Making the Case for More Civil Justice Data
If the first step to fixing a problem is admitting there is one, the second step is understanding the scope of that problem—why it exists, how it persists, and who it’s affecting. And, when it comes to civil justice problems, data must be at the core of that understanding.
The Georgetown Civil Justice Data Commons (CJDC) recently made the case for “Why We Need Civil Justice Data,” laying out how those living in or near poverty also face a multitude of issues related to housing, finances, health, and overall well-being. Each of these areas can easily cross over into civil legal issues, and they often do: according to a study the Legal Services Corporation conducted in 2017, over 70 percent of low-income households experienced at least one civil legal problem in the preceding year. Even more troublingly, the LSC study revealed that 85 percent of the civil legal problems reported by low-income Americans receive inadequate or no legal help.
However, this is the current extent of our knowledge. We currently have very limited data regarding the race, ethnic origin, or gender of litigants; the extent of biases in the system (or where they’re concentrated); or what events precipitate civil justice involvement—and the fallout that ensues.
“In this environment, the public, policymakers, and people involved in the civil justice system are asking important questions about the extent to which ‘justice’ is a reality in our civil courts,” says CJDC. “Should civil courts’ primary function be to help landlords and debt collectors obtain judgments against tenants and creditors? Is the civil justice system protecting the rights of poor people against powerful private interests, or is it entrenching them further into poverty?”
We need data from courts, legal service providers, and administrative agencies to begin seriously addressing these critical questions, as well as closing our country’s ever-growing access to justice gap. However, there are myriad issues surrounding civil justice data collection, including technical, regulatory, and institutional barriers. The CJDC is working to address them by developing systems for collecting, sharing, and making civil justice data accessible for research by:
- Increasing the transparency and accountability of civil justice institutions
- Safeguarding the privacy interests of individuals and communities
- Functioning as a trusted intermediary among civil justice institutions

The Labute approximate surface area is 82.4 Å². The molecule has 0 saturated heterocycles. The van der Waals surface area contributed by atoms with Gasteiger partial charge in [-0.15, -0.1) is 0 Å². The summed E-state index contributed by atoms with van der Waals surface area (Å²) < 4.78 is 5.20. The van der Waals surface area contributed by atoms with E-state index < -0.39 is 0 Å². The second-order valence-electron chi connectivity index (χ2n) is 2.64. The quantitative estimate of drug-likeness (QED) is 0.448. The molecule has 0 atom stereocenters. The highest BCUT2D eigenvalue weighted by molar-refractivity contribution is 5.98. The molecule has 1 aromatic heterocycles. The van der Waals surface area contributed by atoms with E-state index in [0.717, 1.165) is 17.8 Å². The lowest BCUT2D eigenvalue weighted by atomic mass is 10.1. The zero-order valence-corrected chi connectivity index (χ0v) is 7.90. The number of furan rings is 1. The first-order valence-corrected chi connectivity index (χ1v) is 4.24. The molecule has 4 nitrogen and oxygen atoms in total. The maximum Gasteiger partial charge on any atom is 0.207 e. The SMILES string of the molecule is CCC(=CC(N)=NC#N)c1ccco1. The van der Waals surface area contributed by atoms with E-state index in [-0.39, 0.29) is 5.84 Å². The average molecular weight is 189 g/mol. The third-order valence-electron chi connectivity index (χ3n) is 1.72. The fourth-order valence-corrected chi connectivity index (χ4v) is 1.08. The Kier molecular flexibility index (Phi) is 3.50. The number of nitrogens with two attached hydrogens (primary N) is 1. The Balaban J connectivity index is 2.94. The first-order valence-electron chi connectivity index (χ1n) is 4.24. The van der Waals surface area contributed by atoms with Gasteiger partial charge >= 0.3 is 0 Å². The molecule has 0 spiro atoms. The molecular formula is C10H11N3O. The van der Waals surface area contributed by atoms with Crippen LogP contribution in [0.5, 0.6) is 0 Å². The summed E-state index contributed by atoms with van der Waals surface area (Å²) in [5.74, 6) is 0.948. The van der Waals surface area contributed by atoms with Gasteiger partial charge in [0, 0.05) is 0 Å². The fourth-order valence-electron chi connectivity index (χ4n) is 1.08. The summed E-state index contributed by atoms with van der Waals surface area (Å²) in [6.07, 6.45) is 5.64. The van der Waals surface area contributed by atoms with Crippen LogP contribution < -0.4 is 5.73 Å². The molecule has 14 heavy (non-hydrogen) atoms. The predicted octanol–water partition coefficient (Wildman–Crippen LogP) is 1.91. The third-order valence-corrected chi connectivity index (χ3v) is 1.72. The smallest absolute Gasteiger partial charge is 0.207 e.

- Advancing research about the civil justice system
This data, according to the CJDC, will be a boon to many justice system stakeholders, including courts, legal service providers, and researchers. Courts will be able to track trends in civil case dockets and better assess judicial and operational performance, and legal service providers will be able to track case outcomes by demography, court, representation status, and amount of service providers. And, researchers will have the data they need to conduct analyses in specific jurisdictions or compare outcomes across jurisdictions, and subsequently use those findings to improve litigants’ outcomes through evidence-based policy solutions.
IAALS is also on the frontlines of the civil justice data collection through our US Justice Needs project and survey. Last fall, IAALS and HiiL surveyed 10,058 individuals about the justice problems they have faced in the past four years and their experiences resolving them. The project represents the first-ever study to assess the justice needs of Americans across all income levels and regions of the country. The results, which will be published this summer, also shed light on how minoritized populations experience our justice system and how COVID-19 has created a wave of new justice issues.
And the call for more robust, streamlined civil justice data collection continues to grow. In February, the American Academy of Arts & Sciences released “Measuring Civil Justice for All,” a white paper that provides a blueprint for a data collection along with recommendations on how to measure the fairness and effectiveness of civil justice. And, the CJDC has worked with other organizations, including New America, the Eviction Lab, and the Legal Design Lab at Stanford Law School, to produce recommendations for creating national and local eviction data systems specifically, with an emphasis on standardization and centralization.
The need for civil justice data collection has never been greater. As we emerge from the crises of the last fifteen months, millions of Americans are dealing with fallout from unemployment, missed rent payments, hospital bills, and other issues. Yet without data on how our systems administer justice or how dealing with the legal system affects people’s lives, we’re not equipped with the knowledge we need to tackle this fallout head-on. However, with data collection efforts like these, we can finally move toward understanding all the facets of the access to civil justice problem—and take informed steps to fix it.